A critic might respond in two ways. People comply with authority, as long as authorities are clear on what must be done. Therefore, no pats on the back are needed. Partially correct, but as the pandemic demonstrated, not enough are sufficiently trusting of authorities to do as they are asked. Trust is an issue that we need to understand better as a result of this pandemic. If authorities wish to be trusted they must genuinely connect with people, showing knowledge and competence, empathy and understanding. To do this they need local knowledge. Orders and directives, and public relations and advertising, even celebrity poster boys and girls, are not enough when things get serious. After all, appeals to download the COVIDSafe app won over only about a third of the adult mobile phone carrying population. And refusal to be tested as fears of a second wave lurk for authorities suggests a level of defiance that will make containment of the virus more difficult. More needs to be done to establish community trust.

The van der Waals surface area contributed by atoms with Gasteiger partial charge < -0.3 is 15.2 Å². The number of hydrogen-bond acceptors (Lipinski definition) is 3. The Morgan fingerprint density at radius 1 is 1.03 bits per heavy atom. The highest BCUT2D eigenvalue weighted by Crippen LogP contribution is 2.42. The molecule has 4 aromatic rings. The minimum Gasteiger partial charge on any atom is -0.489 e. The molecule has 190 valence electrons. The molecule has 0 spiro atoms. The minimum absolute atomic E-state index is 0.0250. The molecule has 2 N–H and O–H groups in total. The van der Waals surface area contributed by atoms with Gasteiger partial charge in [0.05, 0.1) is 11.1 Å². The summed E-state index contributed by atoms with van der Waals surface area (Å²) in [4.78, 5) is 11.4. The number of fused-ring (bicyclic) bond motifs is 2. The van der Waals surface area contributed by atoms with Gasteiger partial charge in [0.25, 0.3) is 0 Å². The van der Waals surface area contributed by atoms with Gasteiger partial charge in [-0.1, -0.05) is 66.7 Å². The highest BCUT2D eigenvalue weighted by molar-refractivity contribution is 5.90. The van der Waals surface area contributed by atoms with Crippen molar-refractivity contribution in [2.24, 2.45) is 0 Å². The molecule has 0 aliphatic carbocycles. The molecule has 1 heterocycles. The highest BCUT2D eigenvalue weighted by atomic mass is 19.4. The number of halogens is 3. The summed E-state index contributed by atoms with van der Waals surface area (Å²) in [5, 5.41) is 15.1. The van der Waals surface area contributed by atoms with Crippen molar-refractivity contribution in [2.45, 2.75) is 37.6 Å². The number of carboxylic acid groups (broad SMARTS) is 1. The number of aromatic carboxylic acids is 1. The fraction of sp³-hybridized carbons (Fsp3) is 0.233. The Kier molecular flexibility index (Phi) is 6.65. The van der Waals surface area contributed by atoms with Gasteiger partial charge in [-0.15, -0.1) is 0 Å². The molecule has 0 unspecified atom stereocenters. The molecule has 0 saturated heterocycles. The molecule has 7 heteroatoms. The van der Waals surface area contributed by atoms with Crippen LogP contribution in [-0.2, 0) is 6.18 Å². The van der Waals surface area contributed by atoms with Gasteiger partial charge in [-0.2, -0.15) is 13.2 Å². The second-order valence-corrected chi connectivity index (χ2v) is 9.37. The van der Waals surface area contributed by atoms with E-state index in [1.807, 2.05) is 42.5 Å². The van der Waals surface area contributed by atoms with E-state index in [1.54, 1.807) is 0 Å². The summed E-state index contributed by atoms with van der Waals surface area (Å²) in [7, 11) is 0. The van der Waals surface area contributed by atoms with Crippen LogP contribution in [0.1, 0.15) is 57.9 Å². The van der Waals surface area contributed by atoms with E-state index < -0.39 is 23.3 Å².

A critic might also respond to self-congratulations by pointing to a litany of mistakes. The rebuttal is that in a pandemic with a sophisticated system of governance and a diverse population, mistakes are expected. The standard operating procedures of authorities and the rituals and predictability of response that follow in their wake do not necessarily deliver expected outcomes. True that politics reared its ugly head at times and reduced the credibility of authorities. But even then, self-correction is possible. What is important is quick acknowledgment, rectification and recovery from mistakes. And the intriguing question is how have we managed to do this reasonably well so far, so much better than we might have expected given our performance before the pandemic?
One obvious answer is that the stakes were high for everyone - we all were potential victims, no-one was safe, so everyone put their best foot forward largely from fear and the desire for self-preservation. We had the advantage initially of being protected as an island and able to watch the new coronavirus wreak havoc in other countries. We can thank our press for keeping us well informed on international experiences. So too the WHO which sent out warnings and technical advice to public health officials in the first two weeks of January and set in place an R&D Blueprint for coordinating and accelerating scientific efforts to manage COVID-19 across the world. But knowing is not doing what is in the best interests of a nation, a state, a community or individuals as the global trajectory of the virus’ spread has shown us.